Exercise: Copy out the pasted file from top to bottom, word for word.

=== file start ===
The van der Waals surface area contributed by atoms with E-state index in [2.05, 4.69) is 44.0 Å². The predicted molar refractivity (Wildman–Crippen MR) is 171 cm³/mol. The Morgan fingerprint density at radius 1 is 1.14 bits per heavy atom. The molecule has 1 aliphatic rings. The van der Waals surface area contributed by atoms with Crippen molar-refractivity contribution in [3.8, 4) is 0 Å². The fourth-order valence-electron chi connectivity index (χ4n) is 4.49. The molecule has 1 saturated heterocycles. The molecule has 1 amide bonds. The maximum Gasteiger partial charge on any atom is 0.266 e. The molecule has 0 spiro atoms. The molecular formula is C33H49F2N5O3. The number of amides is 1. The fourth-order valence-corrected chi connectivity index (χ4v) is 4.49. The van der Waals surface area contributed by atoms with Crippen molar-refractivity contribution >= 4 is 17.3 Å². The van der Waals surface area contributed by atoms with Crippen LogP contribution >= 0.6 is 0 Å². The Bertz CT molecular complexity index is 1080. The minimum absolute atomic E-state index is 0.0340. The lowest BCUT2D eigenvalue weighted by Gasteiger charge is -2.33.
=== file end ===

The van der Waals surface area contributed by atoms with E-state index in [2.05, 4.69) is 44.0 Å². The predicted molar refractivity (Wildman–Crippen MR) is 171 cm³/mol. The Morgan fingerprint density at radius 1 is 1.14 bits per heavy atom. The molecule has 1 aliphatic rings. The van der Waals surface area contributed by atoms with Crippen molar-refractivity contribution in [3.8, 4) is 0 Å². The fourth-order valence-electron chi connectivity index (χ4n) is 4.49. The molecule has 1 saturated heterocycles. The molecule has 1 amide bonds. The maximum Gasteiger partial charge on any atom is 0.266 e. The molecule has 0 spiro atoms. The molecular formula is C33H49F2N5O3. The number of amides is 1. The fourth-order valence-corrected chi connectivity index (χ4v) is 4.49. The van der Waals surface area contributed by atoms with Crippen molar-refractivity contribution >= 4 is 17.3 Å². The van der Waals surface area contributed by atoms with Crippen LogP contribution >= 0.6 is 0 Å². The Bertz CT molecular complexity index is 1080. The minimum absolute atomic E-state index is 0.0340. The lowest BCUT2D eigenvalue weighted by Gasteiger charge is -2.33.